Skip Navigation

Home : Reports, data & tools : County Profiles : Wahkiakum County Profile

Wahkiakum County Profile

Overview | Geographic facts | Outlook | Labor force and unemployment |
Industry employment | Wages and Income | Population


Regional context

Wahkiakum is a small, heavily-forested, beautiful county located on the Columbia River roughly fifteen miles inland from the Pacific Ocean. Logging is the main industry, and local government is a major source of jobs and wages. The county is an attractive place to retire, and more than a quarter of the county’s personal income comes from transfer payments such as Social Security and Medicare.

Local economy

Wahkiakum County has an ideal climate for growing Douglas fir trees on a short rotation. It is relatively isolated in terms of transportation infrastructure, linked by Highway 2 to the Longview area (eastward) and Ilwaco (westward). In addition, the county operates a ferry from Cathlamet to Westport, OR. As a result, the county has kept a largely rural feel, with much of its land devoted to forests.


Geographic facts

(Source: U.S. Census Bureau QuickFacts)

Wahkiakum County Rank in state
Land area, 2010 (square miles) 263 37
Persons per square mile, 2010 15 30



Wahkiakum County had the largest percentage drop in employment of any county in the state during the recession. Since hitting bottom, there has been very little change in job counts. That situation doesn’t look to change significantly any time soon.

Labor force and unemployment

(Source: Employment Security Department)

Current labor force and unemployment statistics are available on the Labor area summaries page.

The county labor force was estimated at 1,470 in 2012, with an unemployment rate of 12.2 percent. That was below the peak of 14.3 percent in 2009. The decline in the unemployment rate was due to workers dropping out of the labor market. Like many rural counties, unemployment is higher than average due to a more seasonal economy. In Wahkiakum, the rate has been even higher due to the high percentage job loss in the recession.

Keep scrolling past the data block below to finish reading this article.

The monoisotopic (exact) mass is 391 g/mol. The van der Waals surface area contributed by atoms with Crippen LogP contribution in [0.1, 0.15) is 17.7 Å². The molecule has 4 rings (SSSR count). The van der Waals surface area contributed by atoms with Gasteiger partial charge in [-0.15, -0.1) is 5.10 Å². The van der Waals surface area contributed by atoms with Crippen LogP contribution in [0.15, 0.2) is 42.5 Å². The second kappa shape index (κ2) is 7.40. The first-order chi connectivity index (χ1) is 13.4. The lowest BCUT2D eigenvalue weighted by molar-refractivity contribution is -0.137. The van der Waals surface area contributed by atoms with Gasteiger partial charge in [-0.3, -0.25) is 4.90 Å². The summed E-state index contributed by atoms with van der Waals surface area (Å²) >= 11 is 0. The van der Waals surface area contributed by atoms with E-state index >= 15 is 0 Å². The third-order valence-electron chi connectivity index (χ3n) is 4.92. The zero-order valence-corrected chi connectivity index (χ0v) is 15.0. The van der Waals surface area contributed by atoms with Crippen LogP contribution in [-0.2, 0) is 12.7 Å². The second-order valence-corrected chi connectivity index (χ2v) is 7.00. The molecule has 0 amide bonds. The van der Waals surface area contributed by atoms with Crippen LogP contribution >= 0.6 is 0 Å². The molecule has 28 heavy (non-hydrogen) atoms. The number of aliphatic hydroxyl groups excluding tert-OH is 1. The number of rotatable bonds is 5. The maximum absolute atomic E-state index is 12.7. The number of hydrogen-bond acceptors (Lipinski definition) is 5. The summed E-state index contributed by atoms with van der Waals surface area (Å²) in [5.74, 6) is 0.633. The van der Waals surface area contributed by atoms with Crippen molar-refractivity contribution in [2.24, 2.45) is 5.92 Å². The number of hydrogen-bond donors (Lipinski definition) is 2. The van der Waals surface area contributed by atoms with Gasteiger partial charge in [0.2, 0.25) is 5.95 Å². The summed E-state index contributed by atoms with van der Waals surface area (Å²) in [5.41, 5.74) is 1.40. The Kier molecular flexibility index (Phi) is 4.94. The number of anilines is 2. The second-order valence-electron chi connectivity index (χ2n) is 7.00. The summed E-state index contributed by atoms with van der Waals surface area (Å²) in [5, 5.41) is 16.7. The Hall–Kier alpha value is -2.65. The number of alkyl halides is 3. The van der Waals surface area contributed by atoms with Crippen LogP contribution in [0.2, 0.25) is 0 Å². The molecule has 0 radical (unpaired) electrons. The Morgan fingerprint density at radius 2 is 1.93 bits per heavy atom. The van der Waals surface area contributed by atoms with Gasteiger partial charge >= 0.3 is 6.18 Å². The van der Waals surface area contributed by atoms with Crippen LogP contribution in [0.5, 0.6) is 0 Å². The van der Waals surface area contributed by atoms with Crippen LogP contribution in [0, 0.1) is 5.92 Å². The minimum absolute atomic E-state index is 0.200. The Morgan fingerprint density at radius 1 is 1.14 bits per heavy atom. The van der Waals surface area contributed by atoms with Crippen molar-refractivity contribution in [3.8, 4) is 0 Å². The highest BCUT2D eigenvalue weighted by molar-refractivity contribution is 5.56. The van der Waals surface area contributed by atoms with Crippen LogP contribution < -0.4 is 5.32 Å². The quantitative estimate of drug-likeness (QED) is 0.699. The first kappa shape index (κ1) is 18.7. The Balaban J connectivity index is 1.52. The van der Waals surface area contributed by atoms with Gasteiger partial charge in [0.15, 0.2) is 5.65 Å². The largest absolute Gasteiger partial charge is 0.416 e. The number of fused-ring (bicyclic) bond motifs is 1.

According to the Census Bureau’s On The Map program, almost three-fourths of the county’s labor force worked outside the county in 2011, mostly in Cowlitz, Clark, Pacific and Clatsop counties.


Industry employment

(Source: Employment Security Department)

Current industry employment statistics are available on the Labor area summaries page.

Wahkiakum County employment grew steadily during most of the 1990s, dropped a bit in the 2001 recession and then recovered to reach its all-time high of 870 jobs in 2007. There were more jobs in construction, logging, manufacturing, local government and non-retail services. Many of those gains disappeared in the recent recession, especially in non-retail services.

Employment fell to 720 nonfarm jobs in 2010, was unchanged in 2011 and slipped to 690 jobs in 2012. Logging employed 110, barely half as many as in 2000. The rest of the private sector was split between construction (50 jobs), manufacturing (40), trade, transportation & utilities (60) and all other services (190). Government employed 270, mostly in K-12 schools (90) and other local agencies like the county government (160). On a percentage basis, the county had the largest employment loss in the state, with no recovery in sight.

For historical industry employment data, contact an economist.

Industry employment by age and gender

(Source: The Local Employment Dynamics)

The Local Employment Dynamics (LED) database, a joint project of state employment departments and the U.S. Census Bureau, matches state employment data with federal administrative data. Among the products is industry employment by age and gender. All workers covered by state unemployment insurance data are included; federal workers and non-covered workers, such as the self-employed, are not. Data is presented by place of work, not place of residence. Some highlights: